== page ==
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Kucherenko Sergey
What's the best way to understand where necessary articles and where not ?
2 окт. 2016 г., 20:18
Answers · 2
As addenda to Diego's excellent answer, I have a couple of points. The Determinate Article is also (and possibly better) known as the Definite Article, and the Indeterminate Article as the Indefinite Article. If you see the term "Definite Article" or "Indefinite Article", they still refer to "the" and "a"/"an" respectively. A note on choosing between the options in the Indefinite Article: "An" is used when the following word (whether it is an adjective or a countable noun) starts with "hard" vowel, i.e. A, E, I, O, or U "A" is used when the following word (again, whether it is an adjective or a countable noun) starts with a consonant. The choice is based around how the word is spoken, not how it is written. This is a particularly important point, because there are words that would appear to have the wrong indefinite article in front of it when written on a page. In fact, the choice of "a" or "an" provides a clue on how to pronounce the following word. There are some words that start with a vowel which are correctly preceded by "a" instead of "an", for example "Having graduated high school with good grades, he felt ready to find a university to attend." This is because some words starting with "u" use the long u ("yoo"), which is considered a consonant, and therefore warrants "a" rather than "an". There are also some words that start with a consonant which are correctly preceded by "an" instead of "a". The most common example of this is the word "hour"... in this example, the "h" is entirely silent. The first voiced letter is a vowel, and therefore, the word receives the article "an" in cases where the article "the" or a number is not used. This is not true of all words that start with a silent letter, only when all the consonants before a voiced vowel are silent.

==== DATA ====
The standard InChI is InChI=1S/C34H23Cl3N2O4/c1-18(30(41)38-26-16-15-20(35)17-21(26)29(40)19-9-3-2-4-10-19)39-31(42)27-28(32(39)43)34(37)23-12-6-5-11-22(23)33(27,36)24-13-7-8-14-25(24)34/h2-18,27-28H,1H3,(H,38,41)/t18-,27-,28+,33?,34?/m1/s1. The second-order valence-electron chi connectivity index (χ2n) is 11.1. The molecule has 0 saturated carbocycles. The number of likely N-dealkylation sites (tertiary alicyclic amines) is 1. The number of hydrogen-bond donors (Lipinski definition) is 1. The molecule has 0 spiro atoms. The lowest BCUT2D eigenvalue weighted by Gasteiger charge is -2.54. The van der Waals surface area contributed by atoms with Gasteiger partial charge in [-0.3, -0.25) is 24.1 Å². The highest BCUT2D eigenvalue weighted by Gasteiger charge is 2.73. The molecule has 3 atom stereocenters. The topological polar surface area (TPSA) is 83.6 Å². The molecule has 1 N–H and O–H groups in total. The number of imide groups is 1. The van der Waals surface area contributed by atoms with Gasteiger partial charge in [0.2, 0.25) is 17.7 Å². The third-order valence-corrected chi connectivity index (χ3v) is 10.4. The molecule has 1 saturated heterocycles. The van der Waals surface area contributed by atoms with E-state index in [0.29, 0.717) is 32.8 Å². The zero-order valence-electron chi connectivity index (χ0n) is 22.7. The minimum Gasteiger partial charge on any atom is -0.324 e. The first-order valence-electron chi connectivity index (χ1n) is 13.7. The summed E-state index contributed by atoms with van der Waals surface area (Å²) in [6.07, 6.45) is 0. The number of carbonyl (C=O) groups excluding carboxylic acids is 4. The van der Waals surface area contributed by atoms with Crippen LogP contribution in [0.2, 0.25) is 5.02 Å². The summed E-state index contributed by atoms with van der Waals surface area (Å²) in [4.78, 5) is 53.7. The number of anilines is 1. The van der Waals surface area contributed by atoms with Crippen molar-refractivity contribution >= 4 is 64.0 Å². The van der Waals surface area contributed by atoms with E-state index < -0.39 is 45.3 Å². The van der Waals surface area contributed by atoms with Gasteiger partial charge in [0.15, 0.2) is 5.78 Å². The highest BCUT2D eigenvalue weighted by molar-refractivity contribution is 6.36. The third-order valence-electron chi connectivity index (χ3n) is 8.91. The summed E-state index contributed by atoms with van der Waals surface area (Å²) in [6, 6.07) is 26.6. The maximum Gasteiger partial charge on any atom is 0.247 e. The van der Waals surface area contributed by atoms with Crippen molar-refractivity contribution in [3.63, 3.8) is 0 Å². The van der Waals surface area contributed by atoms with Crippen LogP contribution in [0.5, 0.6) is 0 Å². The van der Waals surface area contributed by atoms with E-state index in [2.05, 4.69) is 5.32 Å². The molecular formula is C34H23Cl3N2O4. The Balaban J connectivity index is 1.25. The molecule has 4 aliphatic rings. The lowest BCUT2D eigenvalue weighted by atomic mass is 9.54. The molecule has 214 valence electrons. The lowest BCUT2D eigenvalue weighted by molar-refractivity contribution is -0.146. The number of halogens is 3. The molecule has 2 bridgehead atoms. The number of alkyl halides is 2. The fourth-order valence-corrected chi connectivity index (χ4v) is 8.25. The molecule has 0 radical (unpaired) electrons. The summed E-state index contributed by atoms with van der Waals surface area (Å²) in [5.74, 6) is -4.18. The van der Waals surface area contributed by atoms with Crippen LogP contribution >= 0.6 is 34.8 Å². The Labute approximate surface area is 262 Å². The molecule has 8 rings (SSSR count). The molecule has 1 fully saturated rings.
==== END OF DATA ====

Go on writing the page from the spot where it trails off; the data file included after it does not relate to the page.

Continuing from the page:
2 октября 2016 г.
Привет Сергей! I know that in Russian there are no articles, so I'll simplify things but this should give you some general ideas about where they're necessary. The articles can be of two types: Determinate (THE) or Indeterminate (A/AN). The main difference is that THE refers to ONE specific object, and A/AN refers to ANY object. For example, if you tell your friend to sit in A chair, this means he can sit in any chair he wants. If you tell him to sit in THE chair, then there are two options: 1) there is only one chair to choose from, or 2) he knows which chair he should sit on. The nouns can also be of two types: Countable (can be counted, 1, 2, 3, many: car, book, chair, etc), and Uncountable (can't be counted, you could have "some", but not any number: for example: air, water, information) So: UNCOUNTABLE nouns: - Can not have an indefinite article: You can't have "a water", or "an information". - Can have an definite article, this means a specific instance. For example: the water in this river is dirty (not ALL the water, but only the water in this river!). The information which this man has is false (not all the information in the world, but only the information which this man has). - Can have NO article, when it is mentioned in general, not a specific instance. For example: Water is good for you. Information is power. COUNTABLE nouns: - In SINGULAR: they MUST have an article. Determinate THE when you refer to one object in particular: Give me the book (either there is only one book, or we both know which book you are talking about). Indeterminate A/AN when you're not referring to one object in particular: Give me A book = give me one book, I don't care which book you choose. - In PLURAL: they can't have A/AN. But they can have THE or they can have no article. THE is used when you refer to a specific group: The chairs in this room are comfortable. The cars in this shop are expensive. NO article is used to refer to ALL in general: Guns can kill.
2 октября 2016 г.
Kucherenko Sergey
Language Skills
English, Russian
Learning Language